What is ahead for Russia

As you read this, please keep in mind that the price of oil from the Urals was down to $34.58 at the end of 2015.  With price of oil down from the $50 per barrel that the Russia government was predicting when they drew up spending for 2016, the deficit will have grown from 3% to 4% of GDP, but that assumes a constant GDP.  Assuming that GDP falls by 10 percent (given that the current oil price is the best predictor of what it will be and the numbers given below), that implies that the deficit will rise to 4.4% of GDP.  A 10% further drop in GDP as well as the costs of the war in Syria and the large military expenditures by Russia, could greatly reduce per capita real income.  Interestingly, unlike US policies, the Russian government has dramatically cut back on government spending.  Otherwise, they would be even much worse shape.  Note this recent drop is on top of the 50% drop that had occurred in 2014.  From the WSJ:
After plunging from more than $100 a barrel to nearly $50 a barrel last year, U.S. oil prices fell 30% in 2015 to $37.04 a barrel. Brent, the global benchmark, fell 35% to $37.28 a barrel.
From the UK Guardian:
Vladimir Putin goes into 2016 with record approval ratings but the shakiest economic outlook since he took charge. In the 15 years he has been at the helm, 2015 was the first year that real wages registered a decline, something that did not happen even during the 2008-09 financial crisis. 
Oil and gas exports make up about half of the Russian budget, and the rouble ratehas been strongly linked to the price of oil. . . . 
The [Rubble] regained some of its value by spring, but falling oil prices in autumn have caused it to fall back to lows similar to those it experienced in late 2014. . . .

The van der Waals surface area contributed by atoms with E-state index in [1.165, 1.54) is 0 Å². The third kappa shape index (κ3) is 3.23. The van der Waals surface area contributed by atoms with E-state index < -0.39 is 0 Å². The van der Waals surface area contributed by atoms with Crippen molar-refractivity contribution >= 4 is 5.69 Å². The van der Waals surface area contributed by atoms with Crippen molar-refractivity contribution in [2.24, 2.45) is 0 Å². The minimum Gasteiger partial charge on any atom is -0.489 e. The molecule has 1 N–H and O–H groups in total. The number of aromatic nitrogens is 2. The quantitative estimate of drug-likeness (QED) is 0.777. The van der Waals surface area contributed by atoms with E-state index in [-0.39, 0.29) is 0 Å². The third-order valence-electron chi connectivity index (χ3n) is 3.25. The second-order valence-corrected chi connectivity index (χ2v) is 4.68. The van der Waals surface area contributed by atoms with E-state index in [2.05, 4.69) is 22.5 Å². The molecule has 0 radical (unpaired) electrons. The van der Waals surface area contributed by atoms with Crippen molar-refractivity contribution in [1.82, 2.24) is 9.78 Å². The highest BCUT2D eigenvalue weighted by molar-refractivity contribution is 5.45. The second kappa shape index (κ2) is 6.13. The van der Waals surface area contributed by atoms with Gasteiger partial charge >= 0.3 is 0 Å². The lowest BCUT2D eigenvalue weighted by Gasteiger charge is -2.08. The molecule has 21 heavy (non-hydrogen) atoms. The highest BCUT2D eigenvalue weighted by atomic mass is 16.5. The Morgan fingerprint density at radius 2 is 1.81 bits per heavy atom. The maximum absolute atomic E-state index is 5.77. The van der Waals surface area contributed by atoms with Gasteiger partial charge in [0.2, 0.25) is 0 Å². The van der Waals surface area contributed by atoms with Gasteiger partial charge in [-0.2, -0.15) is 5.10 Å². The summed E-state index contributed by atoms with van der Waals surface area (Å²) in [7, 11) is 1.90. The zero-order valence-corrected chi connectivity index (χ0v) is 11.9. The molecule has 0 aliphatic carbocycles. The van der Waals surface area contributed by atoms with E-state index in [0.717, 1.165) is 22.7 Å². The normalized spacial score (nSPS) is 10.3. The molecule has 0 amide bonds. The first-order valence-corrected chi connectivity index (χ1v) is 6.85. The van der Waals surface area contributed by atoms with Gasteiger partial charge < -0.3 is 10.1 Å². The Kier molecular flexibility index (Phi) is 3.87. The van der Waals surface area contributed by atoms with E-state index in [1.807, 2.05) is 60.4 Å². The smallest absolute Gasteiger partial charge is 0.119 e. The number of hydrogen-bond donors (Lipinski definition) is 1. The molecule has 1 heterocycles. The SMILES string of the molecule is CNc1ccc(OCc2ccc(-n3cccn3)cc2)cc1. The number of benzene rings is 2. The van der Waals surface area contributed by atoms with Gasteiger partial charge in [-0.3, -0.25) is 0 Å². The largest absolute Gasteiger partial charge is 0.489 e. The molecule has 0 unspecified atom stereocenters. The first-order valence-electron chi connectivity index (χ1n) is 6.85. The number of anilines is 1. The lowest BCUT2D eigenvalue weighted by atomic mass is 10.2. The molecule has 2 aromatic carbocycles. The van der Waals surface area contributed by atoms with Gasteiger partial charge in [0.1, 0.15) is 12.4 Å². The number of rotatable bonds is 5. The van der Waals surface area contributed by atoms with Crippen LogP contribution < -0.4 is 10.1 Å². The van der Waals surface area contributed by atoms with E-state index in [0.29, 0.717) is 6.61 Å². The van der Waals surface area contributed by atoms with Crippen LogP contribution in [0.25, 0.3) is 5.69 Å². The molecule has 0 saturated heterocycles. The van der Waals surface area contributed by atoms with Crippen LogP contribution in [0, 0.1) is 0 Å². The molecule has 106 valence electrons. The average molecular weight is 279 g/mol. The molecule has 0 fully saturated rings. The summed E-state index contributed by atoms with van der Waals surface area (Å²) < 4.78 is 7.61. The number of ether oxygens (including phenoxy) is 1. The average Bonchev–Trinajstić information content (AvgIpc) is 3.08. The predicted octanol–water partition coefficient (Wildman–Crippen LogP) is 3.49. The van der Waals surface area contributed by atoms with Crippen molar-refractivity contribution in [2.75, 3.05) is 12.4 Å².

Last October, Putin said that if the price of oil fell below $80 a barrel, the world economy would crash. A range of other top Russian officials made similar statements, in effect ruling out the possibility that oil could fall below $70. 
Some analysts say the rouble is still overvalued, and the current oil price should theoretically push the rouble down further. This is necessary to balance the budget: the fewer dollars Russia receives for the oil it sells, the higher the exchange rate needs to be for the budget to receive the requisite amount of roubles. For the budget to balance at 65 roubles, not far off the current rate, the price of oil should be $70, a recent Bank of America Merrill Lynch report found.  
For ordinary Russians, it could be a tough year ahead. Those who were used to travelling abroad have already had to scale back as the rouble made the cost of visiting foreign cities prohibitive; and rising food prices have made it harder to balance the books for many families. 
The 2016 budget, fixed in October, requires oil to be at $50 in order to run a 3% deficit within “acceptable” rouble rate limits, meaning if the price does not rise soon, cuts will need to be made or reserves spent. The war in Syria is an extra cost, and the announced increases in military spending are not likely to be reversed. . . .
Some other somewhat out of date data is here:
When oil prices drop, Russia suffers greatly. Oil and gas comprise over 60% of Russia's exports and make up over 30% of the country's gross domestic product (GDP). The effect of the 2014 oil price collapse on Russia's economy was fast and devastating. Between June and December 2014, the Russian ruble declined in value by 59% relative to the U.S. dollar. At the beginning of 2015, Russia, along with neighboring Ukraine, had the lowest purchasing power parity (PPP) relative to the U.S. of any country in the world. A declining PPP lowers living standards, as goods purchased using the native currency become more expensive than they should be. Moreover, Russia does not receive much of an economic benefit from lower pump prices as the U.S. does, as Russians consume much less oil and gas than Americans. Less than 30% of the Russia's oil production is kept for domestic use; the rest is exported. . . . 
Some graphs here show how much the value of the Rubble has fallen relative to the US$ since the beginning of 2014 and 2008.
Here is the drop in the Rubble even compared to the EURO.



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